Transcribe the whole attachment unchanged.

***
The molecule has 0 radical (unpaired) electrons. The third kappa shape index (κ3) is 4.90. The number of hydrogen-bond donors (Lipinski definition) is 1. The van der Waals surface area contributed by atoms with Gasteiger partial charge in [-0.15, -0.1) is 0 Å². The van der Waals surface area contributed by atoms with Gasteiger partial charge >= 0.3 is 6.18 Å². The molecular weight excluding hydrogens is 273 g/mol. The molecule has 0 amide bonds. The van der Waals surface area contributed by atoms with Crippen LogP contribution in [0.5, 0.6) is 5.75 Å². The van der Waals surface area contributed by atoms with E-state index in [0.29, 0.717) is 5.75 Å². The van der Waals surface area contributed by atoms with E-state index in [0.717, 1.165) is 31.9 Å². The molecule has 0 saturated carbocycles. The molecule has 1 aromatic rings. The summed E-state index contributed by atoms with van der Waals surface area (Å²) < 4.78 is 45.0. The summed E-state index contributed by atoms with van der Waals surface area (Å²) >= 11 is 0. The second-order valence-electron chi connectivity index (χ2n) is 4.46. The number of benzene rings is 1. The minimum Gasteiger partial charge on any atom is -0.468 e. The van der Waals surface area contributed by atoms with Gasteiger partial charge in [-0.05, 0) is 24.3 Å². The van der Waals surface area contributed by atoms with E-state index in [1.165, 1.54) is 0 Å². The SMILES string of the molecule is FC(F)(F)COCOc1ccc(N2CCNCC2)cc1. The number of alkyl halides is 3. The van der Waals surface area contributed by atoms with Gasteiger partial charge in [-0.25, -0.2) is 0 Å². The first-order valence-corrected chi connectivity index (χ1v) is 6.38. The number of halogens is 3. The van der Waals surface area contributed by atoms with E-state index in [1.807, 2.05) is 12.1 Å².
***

The molecule has 0 radical (unpaired) electrons. The third kappa shape index (κ3) is 4.90. The number of hydrogen-bond donors (Lipinski definition) is 1. The van der Waals surface area contributed by atoms with Gasteiger partial charge in [-0.15, -0.1) is 0 Å². The van der Waals surface area contributed by atoms with Gasteiger partial charge >= 0.3 is 6.18 Å². The molecular weight excluding hydrogens is 273 g/mol. The molecule has 0 amide bonds. The van der Waals surface area contributed by atoms with Crippen LogP contribution in [0.5, 0.6) is 5.75 Å². The van der Waals surface area contributed by atoms with E-state index in [0.29, 0.717) is 5.75 Å². The van der Waals surface area contributed by atoms with E-state index in [0.717, 1.165) is 31.9 Å². The molecule has 0 saturated carbocycles. The molecule has 1 aromatic rings. The summed E-state index contributed by atoms with van der Waals surface area (Å²) < 4.78 is 45.0. The summed E-state index contributed by atoms with van der Waals surface area (Å²) >= 11 is 0. The second-order valence-electron chi connectivity index (χ2n) is 4.46. The number of benzene rings is 1. The minimum Gasteiger partial charge on any atom is -0.468 e. The van der Waals surface area contributed by atoms with Gasteiger partial charge in [-0.05, 0) is 24.3 Å². The van der Waals surface area contributed by atoms with E-state index in [1.165, 1.54) is 0 Å². The SMILES string of the molecule is FC(F)(F)COCOc1ccc(N2CCNCC2)cc1. The number of alkyl halides is 3. The van der Waals surface area contributed by atoms with Gasteiger partial charge in [-0.25, -0.2) is 0 Å². The first-order valence-corrected chi connectivity index (χ1v) is 6.38. The number of halogens is 3. The van der Waals surface area contributed by atoms with E-state index in [1.807, 2.05) is 12.1 Å².